Perhaps there are some extra assumptions that the authors are making? The response hints at this (e.g., 'given some fairly reasonable approximations'; what approximations?). On the other hand, since it is common in the literature and since I expect power and expected significance under H1 to be quite closely related, it is reasonable to use it as a proxy, which is particularly useful in this setting since LLR is additive and so we have a sense in which power is additive which is required for the algorithm developed here. I think that would be perfectly reasonable so long as the logic is clarified.

Finally, there are typos in the changes in the text below eq. 3 (',,' and 'through by').

Requested changes

1. Address outsanding item from first report (2.1 (a))
2. Clarify relation between power and expected LLR
3. Fix typos

  • validity: good
  • significance: good
  • originality: good
  • clarity: good
  • formatting: excellent
  • grammar: excellent

Author:  Humberto Reyes-González  on 2022-12-23  [id 3187]

(in reply to Report 1 by Andrew Fowlie on 2022-11-30)

Apologies for the missed point, and what we suspect is a wrong inference on our part about the connection between power and expected significance. We have addressed these points in the latest version, and respond to the review text below.

I didn't see my comment 2.1 (a) addressed though.

The corresponding paragraph has been rephrased.

We used a simplified model approach with the intention of obtaining robust conclusions about potential signal overlaps for arbitrary scenarios. In certain cases, such as simplified model base reinterpretation, the assessment of overlap between two analyses must be generalised for any scenario (within the convex hulls), since such approach doesn’t involve MC event generation and thus overlaps can’t be determined on the fly. Nonetheless, in the case of so-called full (MC-event based) recasting, we can certainly determine the orthogonality between LHC analyses for each specific scenario under consideration. In fact, we did this for Example 3 in the paper.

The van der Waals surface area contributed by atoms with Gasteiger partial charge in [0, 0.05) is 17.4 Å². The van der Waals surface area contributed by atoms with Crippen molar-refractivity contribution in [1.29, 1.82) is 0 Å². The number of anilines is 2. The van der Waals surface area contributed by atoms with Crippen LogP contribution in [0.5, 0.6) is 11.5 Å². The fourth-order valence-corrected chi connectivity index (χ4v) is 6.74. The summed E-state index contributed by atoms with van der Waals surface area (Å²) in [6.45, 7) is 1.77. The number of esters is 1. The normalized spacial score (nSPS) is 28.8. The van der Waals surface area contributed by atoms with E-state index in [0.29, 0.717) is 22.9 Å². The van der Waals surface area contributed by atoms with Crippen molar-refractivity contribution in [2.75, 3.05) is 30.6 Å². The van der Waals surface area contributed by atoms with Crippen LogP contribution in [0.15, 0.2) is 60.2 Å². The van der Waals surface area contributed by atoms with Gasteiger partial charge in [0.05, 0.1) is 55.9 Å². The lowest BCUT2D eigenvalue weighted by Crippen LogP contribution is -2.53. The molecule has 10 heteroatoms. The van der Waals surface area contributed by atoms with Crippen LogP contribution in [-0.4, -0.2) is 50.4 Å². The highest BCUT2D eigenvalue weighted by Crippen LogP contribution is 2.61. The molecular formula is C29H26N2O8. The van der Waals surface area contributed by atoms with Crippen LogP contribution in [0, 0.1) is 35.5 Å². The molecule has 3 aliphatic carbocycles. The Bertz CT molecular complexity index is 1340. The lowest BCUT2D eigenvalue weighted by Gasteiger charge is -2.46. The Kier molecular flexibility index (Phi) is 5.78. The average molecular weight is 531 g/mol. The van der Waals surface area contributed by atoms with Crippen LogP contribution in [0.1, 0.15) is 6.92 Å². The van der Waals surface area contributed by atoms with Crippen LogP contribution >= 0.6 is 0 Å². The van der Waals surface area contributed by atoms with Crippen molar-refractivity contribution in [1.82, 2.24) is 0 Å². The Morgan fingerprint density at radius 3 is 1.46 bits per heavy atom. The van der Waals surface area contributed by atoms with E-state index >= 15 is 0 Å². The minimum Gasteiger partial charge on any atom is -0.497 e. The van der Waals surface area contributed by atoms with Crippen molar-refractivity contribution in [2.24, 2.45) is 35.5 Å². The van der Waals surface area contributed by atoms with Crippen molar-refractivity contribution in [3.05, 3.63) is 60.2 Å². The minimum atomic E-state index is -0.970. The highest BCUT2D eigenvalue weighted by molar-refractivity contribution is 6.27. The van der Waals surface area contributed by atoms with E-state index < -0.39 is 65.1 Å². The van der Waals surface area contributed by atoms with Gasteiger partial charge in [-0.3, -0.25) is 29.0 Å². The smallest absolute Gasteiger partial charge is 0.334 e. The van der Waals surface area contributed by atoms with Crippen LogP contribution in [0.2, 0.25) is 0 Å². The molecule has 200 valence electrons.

My main concern was the lack of clarity over the notion of power used in the paper. This isn't particular to this paper: in my personal opinion, there is a lot of confusion and contradiction over the way 'power' is used in the collider pheno literature, compared to how it would be used (i.e., quite precisely) in a statistical context. The authors address this by adding a comment to the introduction and in the numbered points in sec. 3.2. Unfortunately, I don't think the issue here has been fully resolved. In particular,

...

ii) But this says nothing about power; it only says something about expected significance. I don't understand the 'power corresponds to ... ' part of the author's response or the 'This [power] is equivalent to maximising ...' part of point 3 in sec. 3.2. Why is maximizing expected significance equivalent to maximizing power?

As I commented in my first report, as far as I can tell, in this setting and under the Wald approximation, the power depends on the expectation of the LLR under the null and the alternative model (as well as a choice of fixed T1 error rate). Under each model, the test-statistic q = - 2 LLR follows a normal distribution with a mean and variance related by variance = 4. * |mean|. To find the power, you need to know the distribution of q under each model. Use the distribution under H0 to fix the T1 error. Use the distribution under H1 to compute the power at that fixed T1 error.

You are quite right! Our intention was always to maximise the significance, and we had been using the word "power" informally to represent that... and then erroneously concluded that they were interchangeable here (we are not sure why, so thank you for insisting) and we could continue with that nomenclature.

You have clarified that it is indeed inaccurate, and probably confusing for more statistically minded readers, so have replaced the word "power" with "significance" or equivalent through the paper.

Finally, there are typos in the changes in the text below eq. 3 (',,' and 'through by').

Fixed! Thanks again.